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A Sarnia police officer checks on stranded motorists on London Line, East of Sarnia, Ont., on Tuesday Dec. 14, 2010. Two military helicopters took to the air to try to help 300 people trapped in their vehicles by a snowstorm. (Glenn Ogilvie/Glenn Ogilvie/THE CANADIAN PRESS)
A Sarnia police officer checks on stranded motorists on London Line, East of Sarnia, Ont., on Tuesday Dec. 14, 2010. Two military helicopters took to the air to try to help 300 people trapped in their vehicles by a snowstorm. (Glenn Ogilvie/Glenn Ogilvie/THE CANADIAN PRESS)

Better Driver

What to put in your winter survival kit Add to ...

We've already seen a number of nasty winter storms and we're sure to see more before spring. Every time there's a storm, someone is sure to get stranded, but being prepared makes it easier.

Take a few minutes now to put together an emergency kit; you'll be glad you did, should that fateful time come when conditions cause you to stop and stay that way for hours - either on the road or because you slid off it.

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First things first, find or buy a kit or overnight bag about the size of a couple of plastic grocery bags. You'll be able to establish the right size after reading through this list of suggestions. It should be waterproof and made of a material that will remain pliable in extremely cold conditions.

Now place one side of a strip or two of Velcro on the bottom of the bag and the other(s) in a remote corner of the trunk or cargo space. That way when you are finished loading the bag and put it in the trunk, it won't be constantly sliding around. If the trunk is carpeted, you can probably use only the hook side of the Velcro If there is a suitable tie-down spot, you can also use a bungee cord or two to secure the bag in place.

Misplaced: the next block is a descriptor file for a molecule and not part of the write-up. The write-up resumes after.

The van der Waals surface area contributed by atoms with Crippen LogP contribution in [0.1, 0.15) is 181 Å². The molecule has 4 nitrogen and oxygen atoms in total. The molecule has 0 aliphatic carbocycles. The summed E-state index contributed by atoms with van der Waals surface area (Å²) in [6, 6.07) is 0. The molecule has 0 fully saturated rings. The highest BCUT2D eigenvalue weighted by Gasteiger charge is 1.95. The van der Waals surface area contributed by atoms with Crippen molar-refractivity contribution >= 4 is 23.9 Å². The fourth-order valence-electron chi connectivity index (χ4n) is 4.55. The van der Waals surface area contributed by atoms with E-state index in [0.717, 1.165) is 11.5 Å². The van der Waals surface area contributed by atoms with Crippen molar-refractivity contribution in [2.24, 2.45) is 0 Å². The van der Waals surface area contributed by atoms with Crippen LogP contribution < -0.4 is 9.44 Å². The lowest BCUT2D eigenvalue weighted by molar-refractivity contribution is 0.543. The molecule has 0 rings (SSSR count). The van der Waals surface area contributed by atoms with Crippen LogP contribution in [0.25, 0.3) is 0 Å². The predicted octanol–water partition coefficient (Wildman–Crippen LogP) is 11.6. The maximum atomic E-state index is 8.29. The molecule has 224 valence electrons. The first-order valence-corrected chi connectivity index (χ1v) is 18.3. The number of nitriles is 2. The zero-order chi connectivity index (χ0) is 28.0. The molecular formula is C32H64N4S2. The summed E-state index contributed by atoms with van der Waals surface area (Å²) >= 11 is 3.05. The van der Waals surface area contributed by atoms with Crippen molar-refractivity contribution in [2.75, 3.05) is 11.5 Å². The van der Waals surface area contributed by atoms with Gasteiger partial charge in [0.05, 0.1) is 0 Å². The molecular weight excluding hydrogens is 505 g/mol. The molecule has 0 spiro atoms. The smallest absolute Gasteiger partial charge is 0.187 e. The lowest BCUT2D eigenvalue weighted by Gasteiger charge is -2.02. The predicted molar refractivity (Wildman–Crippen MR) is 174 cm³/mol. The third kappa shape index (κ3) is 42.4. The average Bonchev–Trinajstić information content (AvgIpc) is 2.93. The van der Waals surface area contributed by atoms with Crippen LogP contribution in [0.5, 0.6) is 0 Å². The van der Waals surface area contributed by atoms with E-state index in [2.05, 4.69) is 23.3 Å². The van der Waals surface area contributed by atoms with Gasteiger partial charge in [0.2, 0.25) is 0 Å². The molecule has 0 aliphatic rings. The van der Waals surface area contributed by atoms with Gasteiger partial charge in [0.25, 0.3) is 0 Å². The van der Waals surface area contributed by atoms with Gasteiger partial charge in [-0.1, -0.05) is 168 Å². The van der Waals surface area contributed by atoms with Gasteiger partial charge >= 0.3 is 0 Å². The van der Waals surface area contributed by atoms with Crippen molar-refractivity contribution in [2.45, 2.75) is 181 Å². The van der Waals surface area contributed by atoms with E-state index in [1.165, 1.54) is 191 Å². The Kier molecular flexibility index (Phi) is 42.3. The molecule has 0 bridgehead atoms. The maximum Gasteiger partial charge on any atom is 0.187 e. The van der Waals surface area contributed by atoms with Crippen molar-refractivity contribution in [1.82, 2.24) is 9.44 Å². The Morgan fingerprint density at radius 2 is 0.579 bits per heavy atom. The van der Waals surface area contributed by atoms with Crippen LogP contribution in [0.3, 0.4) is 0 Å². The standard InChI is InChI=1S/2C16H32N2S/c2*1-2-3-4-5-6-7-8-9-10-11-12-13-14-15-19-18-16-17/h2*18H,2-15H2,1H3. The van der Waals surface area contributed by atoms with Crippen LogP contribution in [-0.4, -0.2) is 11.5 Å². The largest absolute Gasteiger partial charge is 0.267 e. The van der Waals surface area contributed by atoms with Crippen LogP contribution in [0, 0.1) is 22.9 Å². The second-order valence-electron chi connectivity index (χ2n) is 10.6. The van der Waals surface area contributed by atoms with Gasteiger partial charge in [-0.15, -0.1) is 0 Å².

Now let's fill the bag. In no particular order you should obtain:

  • Small containers of gas line antifreeze and lock de-icer.
  • A set of flares or folding plastic warning triangles.
  • A blanket.
  • Thick wool socks, oversize boots, mittens and a thick hat with fold-down ear covers or pair of ear muffs. Raid the closet for little-used but bulky and warm items. You can also use these items to wrap others within the bag to prevent rattling.
  • A LED flashlight: A flashlight is a good idea but chances are the batteries will be dead when you need it, so make sure it will also operate off the 12-volt system. The best bet is an LED version, which is compact yet powerful, and will use less energy, allowing batteries to last longer
  • A charger for your cell phone.
  • Jumper cables.
  • A 10-metre length of rope or tow strap
  • A small folding shovel: it can be wrapped in the blanket to prevent it from moving around in the trunk
  • A candle, waterproof matches or instant lighter and a clean old juice can. The candle in the can is capable of supplying some much-needed heat and light when stranded in a dark, remote location.
  • A first-aid kit.
  • Energy food: A couple of high-energy snack bars from the grocery or health food store - with no expiry date.
  • Shelter: A plastic drop sheet or small tarp folds into a very small package and would certainly be appreciated if the incident has left your vehicle in an unfriendly place like a river or down a bank. It will also help cover holes made by broken windows and keep the elements out and heat in.
  • A spare pair of glasses if the intended driver uses them.
  • Duct tape: Its ability to hold almost anything together could be critical.
  • A long bungee cord: Besides holding the bag of emergency equipment in one place, it may hold car parts in place or a door closed after a crash.
  • A coat hanger: it can be used for a number of repairs or to hold things together. It's also useful to stick up above a snow bank to help others locate you.
  • Multipurpose tool like a Swiss Army knife wrapped in an oil-soaked cloth: put it in a water-proof baggie to make sure it doesn't get rusted shut.
  • A small bag of kitty litter to create some grip where none exists.

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